Hazards and Safey Considerations to Remember When 3D Printing

3D printers have been around for long enough for us to say that they can certainly be used safely. Nowadays, 3D printers can be found in humble garage workshops, schools and universities, laboratories, and manufacturing shop floors. Just like any other electrical device or industrial tool, there are both proper and improper ways of using a 3D printer.
Thus, this article does not seek to answer the question of whether 3D printing is safe. The answer is yes, but only under the proper conditions and with the appropriate measures in place. To systematically go through these safety tips, we shall cluster them according to the hazard they address – from the most serious to the less impactful.
Chemical fumes and ultra-fine particles
The reaction of filaments in terms of emission of chemical fumes may vary from one filament to another – some may release toxic fumes, or some may have more benign emissions. However, the emission of ultra-fine plastic particles is a purely mechanical process that occurs regardless of the filament material being used.
We consider gas-borne hazards to be the most insidious danger associated with 3D printing. While some chemical fumes are easy to detect by their smell, ultra-fine particles are essentially invisible and undetectable by our olfactory senses. This makes it easy to fall into the trap of being complacent with safety measures.
What makes respiratory hazards particularly dangerous in 3D printing is that it’s often done in a workshop or home setting where there are virtually no safety standards. This is one of the few undesirable consequences of 3D printing being incredibly DIY-friendly. To avoid the long-term health effects of inhaling these 3D printing byproducts, here are some of the measures you can take.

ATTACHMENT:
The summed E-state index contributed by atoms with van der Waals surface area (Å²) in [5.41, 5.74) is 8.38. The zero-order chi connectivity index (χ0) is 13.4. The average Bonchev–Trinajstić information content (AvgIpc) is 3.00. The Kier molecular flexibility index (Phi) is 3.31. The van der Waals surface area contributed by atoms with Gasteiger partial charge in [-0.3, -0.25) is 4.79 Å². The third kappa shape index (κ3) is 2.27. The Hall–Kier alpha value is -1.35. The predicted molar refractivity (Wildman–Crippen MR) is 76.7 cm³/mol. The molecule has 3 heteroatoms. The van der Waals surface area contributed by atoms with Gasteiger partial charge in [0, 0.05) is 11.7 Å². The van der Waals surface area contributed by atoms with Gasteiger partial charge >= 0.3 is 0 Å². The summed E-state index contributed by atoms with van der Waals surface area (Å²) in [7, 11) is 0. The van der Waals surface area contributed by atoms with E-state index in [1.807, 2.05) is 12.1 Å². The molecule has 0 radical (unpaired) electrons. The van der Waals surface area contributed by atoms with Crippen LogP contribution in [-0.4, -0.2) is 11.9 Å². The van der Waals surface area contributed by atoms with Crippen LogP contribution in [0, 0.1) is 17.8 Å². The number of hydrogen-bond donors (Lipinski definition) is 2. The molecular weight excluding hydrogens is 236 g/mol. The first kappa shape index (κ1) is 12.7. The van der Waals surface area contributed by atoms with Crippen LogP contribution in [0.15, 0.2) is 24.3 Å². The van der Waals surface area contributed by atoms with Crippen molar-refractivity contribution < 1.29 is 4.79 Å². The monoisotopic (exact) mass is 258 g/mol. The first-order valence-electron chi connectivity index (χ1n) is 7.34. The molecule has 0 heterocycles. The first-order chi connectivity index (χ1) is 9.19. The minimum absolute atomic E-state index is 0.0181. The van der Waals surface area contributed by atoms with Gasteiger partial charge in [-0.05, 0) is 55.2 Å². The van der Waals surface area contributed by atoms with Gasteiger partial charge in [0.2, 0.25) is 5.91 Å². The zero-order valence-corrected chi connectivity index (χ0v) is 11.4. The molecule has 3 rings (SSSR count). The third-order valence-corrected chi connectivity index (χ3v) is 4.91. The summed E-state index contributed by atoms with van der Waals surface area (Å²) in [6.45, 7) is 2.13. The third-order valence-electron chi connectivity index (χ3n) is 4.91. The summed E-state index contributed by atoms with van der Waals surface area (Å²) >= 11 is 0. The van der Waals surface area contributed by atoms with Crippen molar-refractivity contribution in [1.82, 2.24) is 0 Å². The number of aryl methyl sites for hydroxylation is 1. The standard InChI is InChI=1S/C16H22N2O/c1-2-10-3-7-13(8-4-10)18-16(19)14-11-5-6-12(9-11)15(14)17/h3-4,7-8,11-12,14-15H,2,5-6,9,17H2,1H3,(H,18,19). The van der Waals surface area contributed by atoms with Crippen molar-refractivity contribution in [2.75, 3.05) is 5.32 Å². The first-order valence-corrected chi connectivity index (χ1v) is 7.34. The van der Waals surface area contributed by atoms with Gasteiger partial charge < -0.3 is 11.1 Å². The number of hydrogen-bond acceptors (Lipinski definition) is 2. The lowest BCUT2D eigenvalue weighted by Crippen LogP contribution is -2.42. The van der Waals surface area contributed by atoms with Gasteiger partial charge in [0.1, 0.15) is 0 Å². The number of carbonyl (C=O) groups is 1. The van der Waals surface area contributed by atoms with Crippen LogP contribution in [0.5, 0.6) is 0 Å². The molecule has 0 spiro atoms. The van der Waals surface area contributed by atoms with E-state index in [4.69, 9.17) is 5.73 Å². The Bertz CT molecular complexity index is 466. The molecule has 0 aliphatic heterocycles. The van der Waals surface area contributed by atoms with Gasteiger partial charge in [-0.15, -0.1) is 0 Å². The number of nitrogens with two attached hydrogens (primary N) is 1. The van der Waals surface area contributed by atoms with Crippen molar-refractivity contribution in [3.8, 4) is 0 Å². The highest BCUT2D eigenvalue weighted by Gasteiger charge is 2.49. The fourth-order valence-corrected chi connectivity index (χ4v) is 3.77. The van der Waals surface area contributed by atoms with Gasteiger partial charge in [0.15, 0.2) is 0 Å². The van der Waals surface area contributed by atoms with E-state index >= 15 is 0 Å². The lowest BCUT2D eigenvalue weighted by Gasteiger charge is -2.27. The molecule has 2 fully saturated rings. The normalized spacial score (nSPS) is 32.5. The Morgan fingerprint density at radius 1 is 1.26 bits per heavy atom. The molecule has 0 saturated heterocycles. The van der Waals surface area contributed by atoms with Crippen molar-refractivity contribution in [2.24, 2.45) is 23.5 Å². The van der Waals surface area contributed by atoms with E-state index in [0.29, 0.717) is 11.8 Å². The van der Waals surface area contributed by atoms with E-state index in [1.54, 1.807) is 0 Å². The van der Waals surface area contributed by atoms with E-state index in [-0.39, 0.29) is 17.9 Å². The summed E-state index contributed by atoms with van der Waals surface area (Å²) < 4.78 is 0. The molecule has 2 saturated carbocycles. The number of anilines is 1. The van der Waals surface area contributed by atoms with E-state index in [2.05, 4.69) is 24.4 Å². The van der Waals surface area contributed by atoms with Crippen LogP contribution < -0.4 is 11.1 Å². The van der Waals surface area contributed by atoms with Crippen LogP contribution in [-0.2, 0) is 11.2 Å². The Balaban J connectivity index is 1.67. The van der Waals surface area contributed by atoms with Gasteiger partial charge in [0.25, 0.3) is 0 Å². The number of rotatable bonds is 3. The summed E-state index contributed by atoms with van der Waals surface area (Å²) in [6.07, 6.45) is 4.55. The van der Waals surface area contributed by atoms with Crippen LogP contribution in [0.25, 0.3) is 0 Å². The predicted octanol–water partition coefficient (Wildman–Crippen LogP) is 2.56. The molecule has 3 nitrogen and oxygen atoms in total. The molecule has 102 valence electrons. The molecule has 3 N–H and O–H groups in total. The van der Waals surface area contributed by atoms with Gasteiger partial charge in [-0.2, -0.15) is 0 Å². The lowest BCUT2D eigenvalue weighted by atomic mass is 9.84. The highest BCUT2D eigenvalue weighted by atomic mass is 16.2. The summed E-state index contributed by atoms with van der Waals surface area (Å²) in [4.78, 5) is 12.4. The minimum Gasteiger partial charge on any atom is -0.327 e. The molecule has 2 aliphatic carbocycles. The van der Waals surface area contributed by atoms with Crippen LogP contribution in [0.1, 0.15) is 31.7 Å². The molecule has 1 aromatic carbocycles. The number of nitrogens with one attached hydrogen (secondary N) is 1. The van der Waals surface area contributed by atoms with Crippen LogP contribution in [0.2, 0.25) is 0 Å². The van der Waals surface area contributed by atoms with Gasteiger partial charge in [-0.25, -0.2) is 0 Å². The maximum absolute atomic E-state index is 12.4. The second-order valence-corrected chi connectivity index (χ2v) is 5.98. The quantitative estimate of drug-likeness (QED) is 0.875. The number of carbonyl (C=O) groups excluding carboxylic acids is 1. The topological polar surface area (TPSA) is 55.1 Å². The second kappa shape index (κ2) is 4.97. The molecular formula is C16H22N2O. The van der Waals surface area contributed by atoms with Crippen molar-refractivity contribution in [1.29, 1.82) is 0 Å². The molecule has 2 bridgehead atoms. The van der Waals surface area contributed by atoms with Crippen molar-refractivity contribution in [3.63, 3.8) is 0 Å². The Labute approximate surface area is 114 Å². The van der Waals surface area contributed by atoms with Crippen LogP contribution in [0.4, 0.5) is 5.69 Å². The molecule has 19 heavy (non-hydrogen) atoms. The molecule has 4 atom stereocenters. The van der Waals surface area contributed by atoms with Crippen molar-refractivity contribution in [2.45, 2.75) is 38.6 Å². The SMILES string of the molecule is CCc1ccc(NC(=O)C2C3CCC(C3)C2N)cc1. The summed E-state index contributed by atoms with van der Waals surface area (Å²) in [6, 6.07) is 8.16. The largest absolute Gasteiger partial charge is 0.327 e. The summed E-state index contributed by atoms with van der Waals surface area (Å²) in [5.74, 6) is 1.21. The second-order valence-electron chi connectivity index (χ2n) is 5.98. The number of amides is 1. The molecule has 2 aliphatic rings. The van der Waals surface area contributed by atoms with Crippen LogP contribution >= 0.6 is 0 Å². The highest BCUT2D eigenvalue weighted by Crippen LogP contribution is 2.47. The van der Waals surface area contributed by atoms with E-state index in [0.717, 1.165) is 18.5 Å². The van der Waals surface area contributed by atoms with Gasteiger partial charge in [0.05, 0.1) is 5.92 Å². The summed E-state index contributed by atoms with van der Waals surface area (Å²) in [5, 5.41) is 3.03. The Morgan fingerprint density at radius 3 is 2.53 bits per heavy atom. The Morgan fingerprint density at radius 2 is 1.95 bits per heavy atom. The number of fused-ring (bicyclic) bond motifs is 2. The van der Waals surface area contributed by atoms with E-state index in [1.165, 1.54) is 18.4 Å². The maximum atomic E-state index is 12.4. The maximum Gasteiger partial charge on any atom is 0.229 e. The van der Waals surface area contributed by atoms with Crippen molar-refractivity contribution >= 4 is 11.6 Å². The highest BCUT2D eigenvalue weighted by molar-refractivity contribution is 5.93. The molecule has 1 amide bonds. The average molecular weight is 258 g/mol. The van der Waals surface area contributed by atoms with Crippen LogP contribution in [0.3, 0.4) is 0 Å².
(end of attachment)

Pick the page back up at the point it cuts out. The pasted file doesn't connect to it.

Print in a room with good ventilation
The easiest safety measure to take is to use your 3D printer in a room with good ventilation. If you have a window, keep it open as wide as possible so that there’s always fresh air flowing into the room. An exhaust fan would be better, but not necessary. An active air extractor or exhaust fan would be best – just make sure to consider the size of your room when selecting the proper equipment.
Wear breathing protection

It would be best not to linger in the same room as your 3D printer, especially since the process can take several hours. If you must be in the vicinity to monitor the progress or to tweak the printer, then we advise wearing proper breathing protection.
When selecting a respirator mask, keep in mind that you need protection against two things: chemical gases and ultra-fine particles. We suggest buying a reusable half face mask respirator and a stock of disposable cartridges .
Have an air purifier with a HEPA filter
If there isn’t enough ventilation in your room, then the next best thing would be to have an air purifier with a HEPA filter. Just take...